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For all his contributions to Neotropical ornithology, it is remarkable that Hellmayr never visited South or Central America. Indeed, apart from a decade spent in Chicago, he lived most of his life in the snow-covered Alps. Born near Vienna, Hellmayr received his earliest education at Stift Seitenstetten, a rural monastery surrounded by forests and fields teeming with bird life. He was a precocious teenager and began writing a work on the ornithology of Lower Austria at the age of sixteen. At twenty, he published his first article on the flycatchers of the Vienna Woods.

While attending an ornithological meeting in Leipzig in 1900, Hellmayr met Count Hans von Berlepsch, a wealthy ornithologist and bird collector who was greatly interested in the American tropics. Berlepsch had a profound influence on him, and the two remained fast friends until Berlepsch’s death, in 1915. In 1905 Hellmayr traveled to England, where he was granted access to the eccentric Lord Rothschild’s private natural history collection at Tring, a small town near London. This was a formative experience for Hellmayr; he remained at Tring for three years, working closely with the collection’s curator, the German ornithologist Ernst Hartert. He returned to Munich in 1908 and became the curator of the ornithology department at the Bavarian State Museum, a department he had helped organize five years earlier.  He spent the next decade in Munich, correcting and updating descriptions of Johann Baptist von Spix’s collection of Brazilian birds and publishing many other articles that established him as the world’s leading authority on Neotropical ornithology.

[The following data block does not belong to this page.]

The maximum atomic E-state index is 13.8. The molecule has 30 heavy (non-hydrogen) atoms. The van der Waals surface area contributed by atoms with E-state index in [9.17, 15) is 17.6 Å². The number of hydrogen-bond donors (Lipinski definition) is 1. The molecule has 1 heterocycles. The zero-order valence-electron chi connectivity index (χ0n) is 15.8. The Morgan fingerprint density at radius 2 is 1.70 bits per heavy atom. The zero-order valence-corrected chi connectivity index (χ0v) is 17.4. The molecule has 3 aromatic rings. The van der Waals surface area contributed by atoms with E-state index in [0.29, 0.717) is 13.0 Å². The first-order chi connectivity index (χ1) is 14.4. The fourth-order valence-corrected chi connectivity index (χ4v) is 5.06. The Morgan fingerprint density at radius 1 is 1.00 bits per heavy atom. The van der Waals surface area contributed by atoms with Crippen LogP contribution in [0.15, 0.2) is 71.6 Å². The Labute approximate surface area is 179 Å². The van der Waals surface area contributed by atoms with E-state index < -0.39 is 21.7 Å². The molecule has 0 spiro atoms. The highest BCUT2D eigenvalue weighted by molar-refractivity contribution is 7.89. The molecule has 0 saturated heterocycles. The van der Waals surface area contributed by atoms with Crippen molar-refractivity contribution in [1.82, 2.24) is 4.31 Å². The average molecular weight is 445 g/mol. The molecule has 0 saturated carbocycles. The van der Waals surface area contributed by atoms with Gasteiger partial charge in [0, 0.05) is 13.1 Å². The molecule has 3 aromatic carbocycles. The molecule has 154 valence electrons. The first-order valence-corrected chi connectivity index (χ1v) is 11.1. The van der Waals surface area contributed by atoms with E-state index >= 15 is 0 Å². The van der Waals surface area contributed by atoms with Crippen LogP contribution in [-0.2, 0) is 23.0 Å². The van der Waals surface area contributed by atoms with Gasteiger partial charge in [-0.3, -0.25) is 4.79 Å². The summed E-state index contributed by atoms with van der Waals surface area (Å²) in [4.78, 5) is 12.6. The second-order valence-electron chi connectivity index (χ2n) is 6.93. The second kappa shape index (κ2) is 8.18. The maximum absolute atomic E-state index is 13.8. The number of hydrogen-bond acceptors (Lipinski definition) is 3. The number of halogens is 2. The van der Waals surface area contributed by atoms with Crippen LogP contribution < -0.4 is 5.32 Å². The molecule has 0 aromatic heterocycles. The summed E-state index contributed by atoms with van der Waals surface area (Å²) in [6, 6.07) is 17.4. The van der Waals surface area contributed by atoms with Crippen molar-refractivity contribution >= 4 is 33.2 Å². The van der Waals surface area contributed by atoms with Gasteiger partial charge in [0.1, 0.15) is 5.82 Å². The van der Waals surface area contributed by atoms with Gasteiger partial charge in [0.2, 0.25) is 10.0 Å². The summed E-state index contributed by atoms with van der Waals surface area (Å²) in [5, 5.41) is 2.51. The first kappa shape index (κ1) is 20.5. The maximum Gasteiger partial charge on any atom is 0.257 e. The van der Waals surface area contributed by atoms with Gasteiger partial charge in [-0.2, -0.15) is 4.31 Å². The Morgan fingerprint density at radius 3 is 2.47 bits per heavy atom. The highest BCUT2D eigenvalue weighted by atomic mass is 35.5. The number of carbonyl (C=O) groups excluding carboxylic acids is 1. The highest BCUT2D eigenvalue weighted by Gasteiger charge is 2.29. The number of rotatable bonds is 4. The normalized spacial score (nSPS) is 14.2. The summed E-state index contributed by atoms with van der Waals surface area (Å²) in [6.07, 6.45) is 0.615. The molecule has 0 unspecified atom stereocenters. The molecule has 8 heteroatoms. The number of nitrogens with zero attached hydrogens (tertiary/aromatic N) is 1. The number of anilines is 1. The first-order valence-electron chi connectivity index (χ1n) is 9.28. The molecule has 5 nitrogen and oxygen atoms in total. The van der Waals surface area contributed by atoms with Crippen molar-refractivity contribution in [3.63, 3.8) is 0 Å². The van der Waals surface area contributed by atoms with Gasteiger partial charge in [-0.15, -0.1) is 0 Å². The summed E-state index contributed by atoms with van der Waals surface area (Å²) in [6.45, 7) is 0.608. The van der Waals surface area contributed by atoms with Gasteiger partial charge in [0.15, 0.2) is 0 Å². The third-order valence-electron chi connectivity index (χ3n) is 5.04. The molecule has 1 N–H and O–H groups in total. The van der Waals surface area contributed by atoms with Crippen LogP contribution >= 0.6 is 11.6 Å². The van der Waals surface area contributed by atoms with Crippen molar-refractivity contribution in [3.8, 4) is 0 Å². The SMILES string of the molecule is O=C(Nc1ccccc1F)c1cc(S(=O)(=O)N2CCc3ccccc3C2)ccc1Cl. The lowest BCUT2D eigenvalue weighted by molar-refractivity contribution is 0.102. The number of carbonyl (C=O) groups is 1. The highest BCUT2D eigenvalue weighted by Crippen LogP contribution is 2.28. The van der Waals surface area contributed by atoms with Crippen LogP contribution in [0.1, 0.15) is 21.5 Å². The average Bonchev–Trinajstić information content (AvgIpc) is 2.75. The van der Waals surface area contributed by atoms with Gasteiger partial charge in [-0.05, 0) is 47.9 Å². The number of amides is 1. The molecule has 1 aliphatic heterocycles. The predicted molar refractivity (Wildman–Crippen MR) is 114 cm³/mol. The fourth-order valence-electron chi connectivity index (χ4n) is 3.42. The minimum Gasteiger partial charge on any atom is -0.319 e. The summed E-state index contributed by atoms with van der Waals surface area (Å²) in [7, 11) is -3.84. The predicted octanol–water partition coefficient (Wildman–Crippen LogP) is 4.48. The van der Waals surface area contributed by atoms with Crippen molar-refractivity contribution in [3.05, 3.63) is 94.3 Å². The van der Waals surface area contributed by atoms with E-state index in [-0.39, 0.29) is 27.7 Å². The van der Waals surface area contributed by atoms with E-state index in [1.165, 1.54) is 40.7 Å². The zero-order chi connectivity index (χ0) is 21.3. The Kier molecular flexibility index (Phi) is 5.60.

In 1921, Charles B. Cory, curator of zoology at the Field Museum of Natural History in Chicago, died, and Hellmayr was chosen as his successor. With that job came the task of picking up where Cory had left off on a gargantuan project he had started a few years before his death – a catalogue of all the birds of North and South America. There was an obvious need for such a catalogue. At that time, the synthesis of newly discovered species was made difficult by the chaotic nomenclature of Neotropical avifauna, which had resulted from more than a century of energetic but disorganized collecting. What was needed was someone who could clear up the confusion by creating a master checklist. Hellmayr, with his meticulous work habits and astonishing memory, was just the man for the job. He arrived in Chicago in October 1922 and threw himself full force into completing Cory’s Catalogue of Birds of the Americas, a work that would eventually run to fifteen large volumes.

By 1931, Hellmayr, a lover of mountains, had grown restless in Chicago and decided to continue his work on the catalogue in Vienna. In 1938, however, Germany annexed Austria, and he was arrested for reasons that are not clear, but possibly because of his refusal to kowtow to the Nazis. Upon his release from jail, he and his wife fled to Switzerland, abandoning all their property. He continued working on the catalogue in Geneva, but the Second World War made communication with other scholars and the work’s publishers difficult. In 1942, his health, which had been in decline since his arrest, became so bad that he moved to Orselina, near the Swiss border with Italy, where he hoped the milder winters would help him recuperate. He never did, however, and died of kidney failure in February 1944, without fulfilling his dream of traveling to the American tropics. (Michael Taylor)